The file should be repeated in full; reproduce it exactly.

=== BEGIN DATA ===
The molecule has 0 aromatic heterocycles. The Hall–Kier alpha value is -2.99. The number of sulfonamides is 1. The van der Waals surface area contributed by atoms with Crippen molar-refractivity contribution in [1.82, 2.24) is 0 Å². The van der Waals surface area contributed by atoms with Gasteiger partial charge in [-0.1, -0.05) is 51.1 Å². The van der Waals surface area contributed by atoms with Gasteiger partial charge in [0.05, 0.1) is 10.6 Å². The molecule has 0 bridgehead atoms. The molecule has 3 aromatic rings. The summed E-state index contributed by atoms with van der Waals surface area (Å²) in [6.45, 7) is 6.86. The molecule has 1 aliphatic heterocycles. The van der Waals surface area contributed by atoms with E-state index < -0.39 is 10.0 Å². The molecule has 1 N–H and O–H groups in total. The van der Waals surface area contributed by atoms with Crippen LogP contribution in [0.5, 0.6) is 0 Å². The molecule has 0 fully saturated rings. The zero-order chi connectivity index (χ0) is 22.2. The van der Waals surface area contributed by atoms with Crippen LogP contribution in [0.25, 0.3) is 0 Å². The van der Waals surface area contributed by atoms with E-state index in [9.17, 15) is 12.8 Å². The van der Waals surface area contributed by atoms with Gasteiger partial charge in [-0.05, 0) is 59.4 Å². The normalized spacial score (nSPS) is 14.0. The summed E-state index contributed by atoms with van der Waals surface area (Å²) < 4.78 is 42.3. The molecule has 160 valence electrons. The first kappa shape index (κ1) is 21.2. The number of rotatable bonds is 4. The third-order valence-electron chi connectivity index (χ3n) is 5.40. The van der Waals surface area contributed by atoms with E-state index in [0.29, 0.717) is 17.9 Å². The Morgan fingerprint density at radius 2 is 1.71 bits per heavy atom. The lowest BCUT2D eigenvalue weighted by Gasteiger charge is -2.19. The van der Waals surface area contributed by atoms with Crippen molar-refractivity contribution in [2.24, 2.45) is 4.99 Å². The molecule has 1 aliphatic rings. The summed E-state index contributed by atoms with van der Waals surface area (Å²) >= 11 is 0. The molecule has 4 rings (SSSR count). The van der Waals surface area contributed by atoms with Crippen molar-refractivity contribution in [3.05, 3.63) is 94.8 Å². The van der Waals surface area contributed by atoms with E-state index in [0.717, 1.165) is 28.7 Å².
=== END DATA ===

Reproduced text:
The molecule has 0 aromatic heterocycles. The Hall–Kier alpha value is -2.99. The number of sulfonamides is 1. The van der Waals surface area contributed by atoms with Crippen molar-refractivity contribution in [1.82, 2.24) is 0 Å². The van der Waals surface area contributed by atoms with Gasteiger partial charge in [-0.1, -0.05) is 51.1 Å². The van der Waals surface area contributed by atoms with Gasteiger partial charge in [0.05, 0.1) is 10.6 Å². The molecule has 0 bridgehead atoms. The molecule has 3 aromatic rings. The summed E-state index contributed by atoms with van der Waals surface area (Å²) in [6.45, 7) is 6.86. The molecule has 1 aliphatic heterocycles. The van der Waals surface area contributed by atoms with E-state index < -0.39 is 10.0 Å². The molecule has 1 N–H and O–H groups in total. The van der Waals surface area contributed by atoms with Crippen LogP contribution in [0.5, 0.6) is 0 Å². The molecule has 0 fully saturated rings. The zero-order chi connectivity index (χ0) is 22.2. The van der Waals surface area contributed by atoms with Crippen LogP contribution in [0.25, 0.3) is 0 Å². The van der Waals surface area contributed by atoms with E-state index in [9.17, 15) is 12.8 Å². The van der Waals surface area contributed by atoms with Gasteiger partial charge in [-0.05, 0) is 59.4 Å². The normalized spacial score (nSPS) is 14.0. The summed E-state index contributed by atoms with van der Waals surface area (Å²) < 4.78 is 42.3. The molecule has 160 valence electrons. The first kappa shape index (κ1) is 21.2. The number of rotatable bonds is 4. The third-order valence-electron chi connectivity index (χ3n) is 5.40. The van der Waals surface area contributed by atoms with E-state index in [0.29, 0.717) is 17.9 Å². The Morgan fingerprint density at radius 2 is 1.71 bits per heavy atom. The lowest BCUT2D eigenvalue weighted by Gasteiger charge is -2.19. The van der Waals surface area contributed by atoms with Crippen molar-refractivity contribution in [2.24, 2.45) is 4.99 Å². The molecule has 1 aliphatic rings. The summed E-state index contributed by atoms with van der Waals surface area (Å²) >= 11 is 0. The molecule has 4 rings (SSSR count). The van der Waals surface area contributed by atoms with Crippen molar-refractivity contribution in [3.05, 3.63) is 94.8 Å². The van der Waals surface area contributed by atoms with E-state index in [0.717, 1.165) is 28.7 Å².